Whatever products, services, and resources your business needs, the sourcing process can be time consuming. As a result, an increasing number of businesses are recognising the benefits of strategic sourcing.
Strategic sourcing is a procurement process that focuses on the continuous improvement and re-evaluation of purchasing activities. This allows the organization to reduce costs and improve stability on an on-going basis.
It is a systematic, long-term approach to meet the current and future needs of the organization.
The core objective of strategic sourcing is to conduct more sourcing activities using a defined methodology and criteria. This will enable the organization to:
Enhance supplier coordination
Standardize the competitor comparison process
Develop a clear understanding of what is being purchased, and who it is being purchased from
Minimize labor-intensive, time-consuming manual tasks
Enable employees to use existing sourcing agreements
Strategic sourcing is important because it allows organizations to build relationships with suppliers, rather than simply dealing with them through a series of transactions. And, by building these cooperative, long-term, and mutually beneficial relationships, suppliers become dependable partners.
The main benefits of strategic sourcing are:
Strategic sourcing takes into account the total cost of ownership of acquiring products and services, meaning organizations can focus on securing long-term savings and nurture meaningful relationships.
When organizations implement strategic sourcing, suppliers are already pre-qualified for future projects. This reduces future sourcing timelines and helps build long-term, collaborative supplier relationships.
The intelligence gained from comprehensive market research and the analysis of the organization’s spend data, will help inform future purchasing and business decisions. It will also help identify potential risk factors, allowing purchasing teams to address and minimize risks before they become an issue.
Through strategic sourcing, procurement teams can identify suppliers whose values, ethos, and sustainability goals align with their wider corporate social responsibilities policies.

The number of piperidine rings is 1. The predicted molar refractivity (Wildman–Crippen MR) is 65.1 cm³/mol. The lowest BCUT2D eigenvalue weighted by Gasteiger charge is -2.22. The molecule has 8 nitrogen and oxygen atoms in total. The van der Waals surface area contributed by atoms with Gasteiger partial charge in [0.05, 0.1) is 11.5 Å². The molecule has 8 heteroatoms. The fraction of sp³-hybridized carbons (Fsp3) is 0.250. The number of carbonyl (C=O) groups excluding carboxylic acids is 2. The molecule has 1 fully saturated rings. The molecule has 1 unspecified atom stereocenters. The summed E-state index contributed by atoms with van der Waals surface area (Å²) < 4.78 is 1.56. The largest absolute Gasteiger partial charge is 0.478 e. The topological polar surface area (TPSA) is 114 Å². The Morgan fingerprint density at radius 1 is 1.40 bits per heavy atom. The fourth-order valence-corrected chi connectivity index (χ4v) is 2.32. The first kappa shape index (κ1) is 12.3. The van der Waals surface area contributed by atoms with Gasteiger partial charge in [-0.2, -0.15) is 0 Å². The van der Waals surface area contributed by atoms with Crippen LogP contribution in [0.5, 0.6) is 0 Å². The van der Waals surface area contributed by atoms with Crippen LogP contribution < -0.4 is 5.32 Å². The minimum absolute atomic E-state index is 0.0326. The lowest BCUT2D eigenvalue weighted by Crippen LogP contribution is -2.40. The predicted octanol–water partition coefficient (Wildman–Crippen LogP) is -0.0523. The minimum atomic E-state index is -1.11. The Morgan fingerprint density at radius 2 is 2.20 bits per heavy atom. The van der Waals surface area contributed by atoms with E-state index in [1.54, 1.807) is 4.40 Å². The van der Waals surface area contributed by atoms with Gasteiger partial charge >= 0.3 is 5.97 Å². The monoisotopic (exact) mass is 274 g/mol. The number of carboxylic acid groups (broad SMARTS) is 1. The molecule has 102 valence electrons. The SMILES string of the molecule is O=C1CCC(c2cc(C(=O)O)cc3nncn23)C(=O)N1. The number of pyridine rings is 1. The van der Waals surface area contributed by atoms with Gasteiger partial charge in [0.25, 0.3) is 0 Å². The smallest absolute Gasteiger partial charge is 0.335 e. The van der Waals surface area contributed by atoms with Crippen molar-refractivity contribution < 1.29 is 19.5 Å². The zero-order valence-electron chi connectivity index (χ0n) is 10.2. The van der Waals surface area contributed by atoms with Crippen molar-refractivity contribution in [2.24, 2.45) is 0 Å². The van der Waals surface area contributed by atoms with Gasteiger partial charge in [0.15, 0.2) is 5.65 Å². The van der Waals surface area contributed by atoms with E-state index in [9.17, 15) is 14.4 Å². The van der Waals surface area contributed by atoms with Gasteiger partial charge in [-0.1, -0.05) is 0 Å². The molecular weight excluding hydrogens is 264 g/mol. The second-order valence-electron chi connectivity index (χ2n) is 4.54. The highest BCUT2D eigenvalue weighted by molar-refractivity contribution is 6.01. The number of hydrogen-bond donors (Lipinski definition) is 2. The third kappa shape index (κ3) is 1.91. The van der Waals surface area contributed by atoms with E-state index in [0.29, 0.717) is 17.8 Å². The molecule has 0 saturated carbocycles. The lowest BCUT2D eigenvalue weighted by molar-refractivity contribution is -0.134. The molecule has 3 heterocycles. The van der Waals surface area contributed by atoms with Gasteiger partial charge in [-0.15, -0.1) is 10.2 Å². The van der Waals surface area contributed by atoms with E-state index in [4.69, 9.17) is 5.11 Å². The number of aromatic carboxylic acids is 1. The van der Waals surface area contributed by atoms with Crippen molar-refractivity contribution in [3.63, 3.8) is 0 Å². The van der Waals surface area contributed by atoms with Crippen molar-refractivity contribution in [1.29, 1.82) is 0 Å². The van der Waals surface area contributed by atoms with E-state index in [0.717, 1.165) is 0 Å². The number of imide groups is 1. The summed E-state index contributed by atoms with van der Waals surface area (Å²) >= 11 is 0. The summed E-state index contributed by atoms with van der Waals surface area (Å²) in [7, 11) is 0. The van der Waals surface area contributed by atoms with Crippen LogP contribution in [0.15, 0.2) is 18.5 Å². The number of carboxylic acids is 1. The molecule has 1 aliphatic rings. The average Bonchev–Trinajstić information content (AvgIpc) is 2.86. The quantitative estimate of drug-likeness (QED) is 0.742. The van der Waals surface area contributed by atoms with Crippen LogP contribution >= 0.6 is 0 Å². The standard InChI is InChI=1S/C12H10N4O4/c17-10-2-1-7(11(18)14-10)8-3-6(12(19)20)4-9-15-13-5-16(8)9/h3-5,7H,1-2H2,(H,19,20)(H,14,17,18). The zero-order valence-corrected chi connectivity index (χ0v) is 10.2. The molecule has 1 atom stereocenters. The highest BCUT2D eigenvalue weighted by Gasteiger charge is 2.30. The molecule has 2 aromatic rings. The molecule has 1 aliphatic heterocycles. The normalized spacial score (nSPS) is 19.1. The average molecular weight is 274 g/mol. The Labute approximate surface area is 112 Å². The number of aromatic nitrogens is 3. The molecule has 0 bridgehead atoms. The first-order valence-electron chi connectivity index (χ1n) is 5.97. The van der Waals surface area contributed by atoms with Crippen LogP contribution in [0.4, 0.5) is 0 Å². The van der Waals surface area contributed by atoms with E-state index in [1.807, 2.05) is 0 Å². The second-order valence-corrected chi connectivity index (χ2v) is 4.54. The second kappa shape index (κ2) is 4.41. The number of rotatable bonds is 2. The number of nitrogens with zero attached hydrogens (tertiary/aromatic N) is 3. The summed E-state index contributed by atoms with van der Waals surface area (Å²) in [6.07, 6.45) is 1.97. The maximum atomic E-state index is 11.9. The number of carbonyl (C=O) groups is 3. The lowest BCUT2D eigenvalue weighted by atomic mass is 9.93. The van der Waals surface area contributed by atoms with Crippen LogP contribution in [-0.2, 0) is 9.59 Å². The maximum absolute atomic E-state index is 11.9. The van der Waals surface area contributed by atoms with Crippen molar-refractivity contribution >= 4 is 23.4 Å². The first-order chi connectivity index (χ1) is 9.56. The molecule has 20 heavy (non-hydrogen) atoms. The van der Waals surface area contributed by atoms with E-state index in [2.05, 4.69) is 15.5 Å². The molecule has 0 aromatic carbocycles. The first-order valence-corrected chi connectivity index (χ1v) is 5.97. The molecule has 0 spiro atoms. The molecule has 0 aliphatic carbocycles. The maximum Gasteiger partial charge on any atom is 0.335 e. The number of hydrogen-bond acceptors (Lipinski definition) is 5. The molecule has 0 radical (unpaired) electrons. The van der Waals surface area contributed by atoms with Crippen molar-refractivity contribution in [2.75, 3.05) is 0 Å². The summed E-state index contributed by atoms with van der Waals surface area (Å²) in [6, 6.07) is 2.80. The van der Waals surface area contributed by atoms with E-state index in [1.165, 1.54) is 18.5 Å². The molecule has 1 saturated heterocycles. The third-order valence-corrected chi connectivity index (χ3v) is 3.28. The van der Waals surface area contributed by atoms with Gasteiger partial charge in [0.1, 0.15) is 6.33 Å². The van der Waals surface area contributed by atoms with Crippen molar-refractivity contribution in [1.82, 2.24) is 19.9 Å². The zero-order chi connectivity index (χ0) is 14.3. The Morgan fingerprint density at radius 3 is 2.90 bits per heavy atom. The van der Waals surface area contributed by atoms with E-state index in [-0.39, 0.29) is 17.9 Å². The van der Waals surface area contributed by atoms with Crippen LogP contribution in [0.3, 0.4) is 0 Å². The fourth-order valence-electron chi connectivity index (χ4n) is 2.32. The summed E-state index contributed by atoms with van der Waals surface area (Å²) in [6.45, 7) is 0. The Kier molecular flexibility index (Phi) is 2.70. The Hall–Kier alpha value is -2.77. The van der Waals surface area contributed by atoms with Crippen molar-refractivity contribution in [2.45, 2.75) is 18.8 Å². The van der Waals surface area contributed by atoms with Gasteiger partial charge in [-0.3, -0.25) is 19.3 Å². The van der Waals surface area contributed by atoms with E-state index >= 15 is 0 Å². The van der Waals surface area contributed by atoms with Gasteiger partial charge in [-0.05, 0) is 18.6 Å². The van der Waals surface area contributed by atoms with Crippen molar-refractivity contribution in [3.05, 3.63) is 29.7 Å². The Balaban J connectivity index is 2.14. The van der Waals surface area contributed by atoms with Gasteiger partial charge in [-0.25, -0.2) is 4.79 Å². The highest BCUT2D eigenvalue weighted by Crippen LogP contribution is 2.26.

As with any process, strategic sourcing can pose a number of challenges. Here are some of the challenges faced by organizations as they try to implement strategic sourcing:
It can be tempting to make a purchasing decision based purely on invoice price – after all, it’s easier to calculate. But the total cost of ownership takes into account other costs such as transportation and warehouse costs, which provides a much clearer picture of how much will be spent over the lifetime of the contract. This makes strategic sourcing more challenging, but more effective.
Forecasting demand is a challenge and it’s important that organizations get it right because overstocking ties up capital while understocking risks losing customers. A lack of accurate data could lead to forecasting that’s based on educated guesses or randomly pulled past order information.
Following these best practices will allow you to implement an effective and efficient strategic sourcing process:
Rather than focusing on the purchase price, look at the costs in terms of the total cost of ownership over the lifetime of the contract. When you consider costs such as operation, maintenance, transportation, warehousing, administration, etc., you will get a clearer idea of how your money is being spent.
Optimize your inventory to ensure that you have the right amount at all times and can locate inventory easily. Understocking can increase risk and threaten profits, while overstocking can jeopardize cash flow and increase costs.
Once the terms of a contract have been carefully negotiated, the contract needs to be managed to ensure that the terms are communicated to everyone involved and enforced when necessary.
Embrace strategic sourcing tools to streamline workflows by automating manual tasks. This can help to eliminate errors, increase efficiency, and utilize data to make informed buying decisions.
Sustainability and social responsibility are an increasingly central factor in consumer’s purchasing decisions. This means organizations must also focus on them if they want to remain competitive.
Ensure open, honest, and regular communication between the team, as well as with suppliers and other stakeholders.
Procurement is the process of sourcing and using suppliers to acquire the goods and services the organization needs to deliver their products or services. The end-to-end process involves planning purchases, negotiating pricing, placing orders with suppliers, receiving the goods, paying for them, and handling inventory control.
A key part of the procurement function, sourcing is the stage that comes before any purchases are made.
Although procurement and strategic sourcing are similar in that they both involve the materials a business needs to operate, there are key differences, both in the processes themselves and the goals and outcomes.
Typically, the main difference is that sourcing focuses on direct goods and services, while procurement primarily focuses more on indirect goods and services. Sourcing is about finding and vetting suppliers, and finding the balance between quality and affordability, while procurement is acquiring the goods themselves.
To learn more about how Basware can help, check out the following materials or contact us here.
Strategic Sourcing Solutions Page
Strategic Sourcing factsheet
Contract Management factsheet